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  • # March 26, 2013 at 1:57 am

    i put this css

    ** @import url(“large_screen.css”)all;
    @import url(“small_screen.css”)(max-width : 1024px);**

    this css files are working in chrome, mozila browsers, its working in small and large screen resolutions, but ie only rendering “large_screen.css” file only, not working in small resolution css **(1024X768)**, how it solve this, please help!

    # March 26, 2013 at 3:47 am

    For IE 6-8 you can use a jscript.

    # March 26, 2013 at 5:01 am

    Hi prodfist! thanks ur help, but i already using this script , but still not working ,
    am alredy using this script also “”

    # March 26, 2013 at 6:10 am

    Btw i don’t think IE6 supports max-width. What versions of IE are you experimenting with?

    # March 26, 2013 at 6:19 am


    # March 26, 2013 at 7:50 am

    I haven’t found a good way to support RWD on IE8 and below. I recently made a site that used a conditional for IE8 and below that removed max-widths and replaced them with percentage widths. Essentially making the site unresponsive (but still fluid) for IE8 and below. My thinking was that It doesn’t need to be responsive because no mobile or tablet browser will be running IE8 and the IE8 desktop users wouldn’t see the difference.

    # March 27, 2013 at 8:27 am

    i solved ie8 media query problem with “” help, **this script working only server** , but not working in local ,
    :) (But ie7, ie6 not working in this script)
    thanks all ….

    # March 27, 2013 at 9:44 am

    I have a stupid question:
    What would be the purpose of media query in IE6 or 7 or any other? How many handheld devices use Explorer 7?
    My standard practice is to make conditional stylesheet for IE, with content width fixed to 1280px, forget responsiveness for IE users, and go on. If anyone wants to use “advanced” web, he will certainly upgrade to any browser that can be used on all devices.
    One can find loads of JavaScripts for “modernizing” IE, but some sites, in some conditions, will be painfully messed, usually when you need them to be flawless.

    # March 27, 2013 at 12:25 pm

    As I said above, I agree Boxon – I use a conditional to make an un-responsive version for IE8 and below as the user wouldn’t know (providing you do your fixed version at a resolution that will work for low end / old screens). Maybe 1280 is too high for a legacy version?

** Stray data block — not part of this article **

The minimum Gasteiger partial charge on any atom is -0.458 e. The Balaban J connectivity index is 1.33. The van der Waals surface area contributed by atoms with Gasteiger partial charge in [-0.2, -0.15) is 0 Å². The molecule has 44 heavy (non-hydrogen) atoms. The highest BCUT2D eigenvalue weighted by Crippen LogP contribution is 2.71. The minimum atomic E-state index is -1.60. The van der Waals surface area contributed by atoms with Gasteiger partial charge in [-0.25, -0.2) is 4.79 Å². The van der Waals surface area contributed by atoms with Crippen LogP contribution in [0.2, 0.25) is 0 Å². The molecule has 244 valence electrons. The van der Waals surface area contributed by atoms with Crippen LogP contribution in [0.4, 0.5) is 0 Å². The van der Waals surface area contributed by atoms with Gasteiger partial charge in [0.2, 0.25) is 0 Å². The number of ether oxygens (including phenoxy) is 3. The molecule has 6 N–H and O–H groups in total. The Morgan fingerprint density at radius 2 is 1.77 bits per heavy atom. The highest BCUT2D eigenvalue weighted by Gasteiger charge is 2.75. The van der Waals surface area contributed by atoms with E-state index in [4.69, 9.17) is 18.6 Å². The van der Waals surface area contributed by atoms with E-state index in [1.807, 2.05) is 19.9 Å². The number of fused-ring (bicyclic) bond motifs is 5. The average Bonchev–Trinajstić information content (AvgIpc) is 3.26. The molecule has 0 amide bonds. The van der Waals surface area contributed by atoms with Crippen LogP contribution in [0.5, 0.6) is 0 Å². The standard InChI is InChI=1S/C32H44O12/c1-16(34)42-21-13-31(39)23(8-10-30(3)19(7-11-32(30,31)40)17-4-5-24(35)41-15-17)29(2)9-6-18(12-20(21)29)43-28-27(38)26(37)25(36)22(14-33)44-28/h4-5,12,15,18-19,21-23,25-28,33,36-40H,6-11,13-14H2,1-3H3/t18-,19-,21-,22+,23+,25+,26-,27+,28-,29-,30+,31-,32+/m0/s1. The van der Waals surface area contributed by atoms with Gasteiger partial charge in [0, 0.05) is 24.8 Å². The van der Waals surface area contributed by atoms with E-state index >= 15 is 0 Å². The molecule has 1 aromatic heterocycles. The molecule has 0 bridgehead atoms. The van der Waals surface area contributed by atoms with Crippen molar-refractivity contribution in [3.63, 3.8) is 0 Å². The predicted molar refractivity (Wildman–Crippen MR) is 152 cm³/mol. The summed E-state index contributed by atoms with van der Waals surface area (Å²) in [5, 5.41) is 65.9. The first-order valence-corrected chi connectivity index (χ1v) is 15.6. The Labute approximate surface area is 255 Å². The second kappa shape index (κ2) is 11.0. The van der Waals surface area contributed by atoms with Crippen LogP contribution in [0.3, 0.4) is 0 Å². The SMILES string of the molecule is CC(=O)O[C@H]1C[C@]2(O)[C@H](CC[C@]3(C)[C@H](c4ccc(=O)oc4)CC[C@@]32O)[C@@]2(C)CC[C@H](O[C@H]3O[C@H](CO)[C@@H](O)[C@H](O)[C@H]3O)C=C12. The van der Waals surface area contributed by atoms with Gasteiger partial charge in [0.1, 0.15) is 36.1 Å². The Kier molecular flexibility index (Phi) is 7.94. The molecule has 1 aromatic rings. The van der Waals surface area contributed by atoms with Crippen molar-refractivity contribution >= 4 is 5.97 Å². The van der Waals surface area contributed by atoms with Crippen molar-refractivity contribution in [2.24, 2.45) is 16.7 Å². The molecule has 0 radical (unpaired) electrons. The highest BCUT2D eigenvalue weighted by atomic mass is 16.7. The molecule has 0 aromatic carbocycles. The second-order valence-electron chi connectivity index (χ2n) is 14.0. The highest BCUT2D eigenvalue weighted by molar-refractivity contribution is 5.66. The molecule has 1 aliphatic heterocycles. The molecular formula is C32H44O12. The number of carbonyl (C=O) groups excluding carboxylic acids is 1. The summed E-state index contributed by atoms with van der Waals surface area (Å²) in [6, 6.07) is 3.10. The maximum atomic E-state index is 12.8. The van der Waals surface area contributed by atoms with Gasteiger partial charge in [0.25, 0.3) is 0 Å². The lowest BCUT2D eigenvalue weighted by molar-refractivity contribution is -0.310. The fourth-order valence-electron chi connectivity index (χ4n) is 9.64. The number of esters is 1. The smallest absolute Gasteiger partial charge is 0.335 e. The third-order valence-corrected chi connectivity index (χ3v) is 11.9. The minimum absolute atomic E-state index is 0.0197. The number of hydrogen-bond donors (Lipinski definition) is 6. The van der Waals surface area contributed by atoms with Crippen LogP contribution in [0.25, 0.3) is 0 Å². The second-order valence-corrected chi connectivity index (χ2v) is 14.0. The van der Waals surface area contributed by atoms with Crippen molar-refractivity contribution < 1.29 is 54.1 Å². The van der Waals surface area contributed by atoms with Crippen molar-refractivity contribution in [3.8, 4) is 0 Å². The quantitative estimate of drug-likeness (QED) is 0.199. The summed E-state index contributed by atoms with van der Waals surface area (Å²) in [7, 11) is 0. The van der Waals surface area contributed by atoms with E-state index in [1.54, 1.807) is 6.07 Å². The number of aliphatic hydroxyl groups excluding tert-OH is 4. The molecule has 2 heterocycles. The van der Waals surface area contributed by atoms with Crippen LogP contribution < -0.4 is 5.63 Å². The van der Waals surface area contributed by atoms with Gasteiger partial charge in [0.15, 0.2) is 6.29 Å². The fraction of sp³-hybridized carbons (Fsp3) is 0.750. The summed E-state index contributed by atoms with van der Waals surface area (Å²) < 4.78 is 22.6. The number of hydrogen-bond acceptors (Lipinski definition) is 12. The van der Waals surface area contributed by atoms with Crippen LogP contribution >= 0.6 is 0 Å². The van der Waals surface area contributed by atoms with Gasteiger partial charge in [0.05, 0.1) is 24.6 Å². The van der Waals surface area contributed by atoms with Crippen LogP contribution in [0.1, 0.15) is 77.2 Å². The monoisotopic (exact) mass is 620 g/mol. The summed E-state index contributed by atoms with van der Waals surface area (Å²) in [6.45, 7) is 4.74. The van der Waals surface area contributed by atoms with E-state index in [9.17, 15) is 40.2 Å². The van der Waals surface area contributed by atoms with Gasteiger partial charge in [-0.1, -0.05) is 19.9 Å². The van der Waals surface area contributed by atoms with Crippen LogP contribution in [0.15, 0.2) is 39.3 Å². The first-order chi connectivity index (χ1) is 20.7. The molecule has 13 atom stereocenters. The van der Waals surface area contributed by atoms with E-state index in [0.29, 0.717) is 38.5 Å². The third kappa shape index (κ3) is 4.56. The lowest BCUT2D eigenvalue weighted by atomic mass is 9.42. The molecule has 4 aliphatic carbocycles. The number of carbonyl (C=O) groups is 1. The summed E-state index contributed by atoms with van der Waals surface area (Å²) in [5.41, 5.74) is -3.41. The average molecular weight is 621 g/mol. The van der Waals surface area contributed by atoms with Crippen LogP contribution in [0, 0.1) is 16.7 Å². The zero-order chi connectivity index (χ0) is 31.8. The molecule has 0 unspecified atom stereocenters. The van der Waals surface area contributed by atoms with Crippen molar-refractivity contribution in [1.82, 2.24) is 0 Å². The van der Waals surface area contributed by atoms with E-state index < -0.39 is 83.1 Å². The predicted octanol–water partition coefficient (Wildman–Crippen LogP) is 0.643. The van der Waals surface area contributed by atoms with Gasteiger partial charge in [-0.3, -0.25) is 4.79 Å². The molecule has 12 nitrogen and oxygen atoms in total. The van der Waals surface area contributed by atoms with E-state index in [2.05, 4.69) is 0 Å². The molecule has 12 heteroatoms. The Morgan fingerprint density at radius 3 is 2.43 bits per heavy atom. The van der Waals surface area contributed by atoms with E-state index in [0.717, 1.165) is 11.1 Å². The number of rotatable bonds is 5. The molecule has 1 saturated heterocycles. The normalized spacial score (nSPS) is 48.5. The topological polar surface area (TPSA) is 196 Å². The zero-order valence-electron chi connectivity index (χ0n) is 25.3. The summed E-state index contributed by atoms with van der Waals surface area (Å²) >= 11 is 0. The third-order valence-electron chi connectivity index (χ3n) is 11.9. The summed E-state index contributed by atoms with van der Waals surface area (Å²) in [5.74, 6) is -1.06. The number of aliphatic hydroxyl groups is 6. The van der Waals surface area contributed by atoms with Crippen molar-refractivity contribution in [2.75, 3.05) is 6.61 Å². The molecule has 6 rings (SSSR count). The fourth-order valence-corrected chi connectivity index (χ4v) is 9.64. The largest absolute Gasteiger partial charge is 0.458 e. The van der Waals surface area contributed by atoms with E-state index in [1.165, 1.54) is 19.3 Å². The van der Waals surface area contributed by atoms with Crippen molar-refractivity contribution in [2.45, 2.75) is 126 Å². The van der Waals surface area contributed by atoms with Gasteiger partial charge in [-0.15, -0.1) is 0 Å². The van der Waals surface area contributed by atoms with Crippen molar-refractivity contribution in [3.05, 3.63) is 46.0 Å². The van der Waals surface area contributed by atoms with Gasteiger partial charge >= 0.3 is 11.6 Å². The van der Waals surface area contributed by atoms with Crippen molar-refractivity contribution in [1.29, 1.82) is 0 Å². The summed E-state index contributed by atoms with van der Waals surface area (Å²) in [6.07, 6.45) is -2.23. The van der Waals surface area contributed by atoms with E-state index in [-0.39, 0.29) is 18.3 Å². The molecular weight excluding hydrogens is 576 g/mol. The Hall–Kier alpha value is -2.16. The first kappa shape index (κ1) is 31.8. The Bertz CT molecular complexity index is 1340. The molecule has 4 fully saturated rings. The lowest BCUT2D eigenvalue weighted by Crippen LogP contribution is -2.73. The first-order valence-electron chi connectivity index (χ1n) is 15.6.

# March 28, 2013 at 7:24 am

    Basically, lte IE8 is are used in big companies, and why:
    They replace hardware on regular basis, but it arrives with software already installed, and nobody is allowed to install anything on his personal PC.
    If company replaces like 200-300 computers at the time, somebody should get payed to do whatever needs to be done. And service crew is to lazy to install some more user-friendly browser. But PC’s are already equipped with powerful graphic and fancy monitors, so IE7 is rendering on 1960 or something. So I go for 1280 with margins:auto. And that is how many – 10% or what?

    # March 28, 2013 at 7:27 am

    Heck, we have a couple of multi-national, nope, GLOBAL clients who are still using IE6 and XP!

    It ain’t easy….

    …and yes, we serve IE specific stylesheets.

    # September 26, 2013 at 10:59 pm

    A project I worked on recently required partial responsive design to handle various screen sizes. Obviously IE7&8 doesn’t support media queries so I wrote a JQuery plugin that adds/removes viewport classes to the body tag. Combined with Compass you can import viewport specific css files.

    .lt-ie9 { .ie768up { @import “768up”; } .ie1030up { @import “1030up”; } .ie1240up { @import “1240up”; } }



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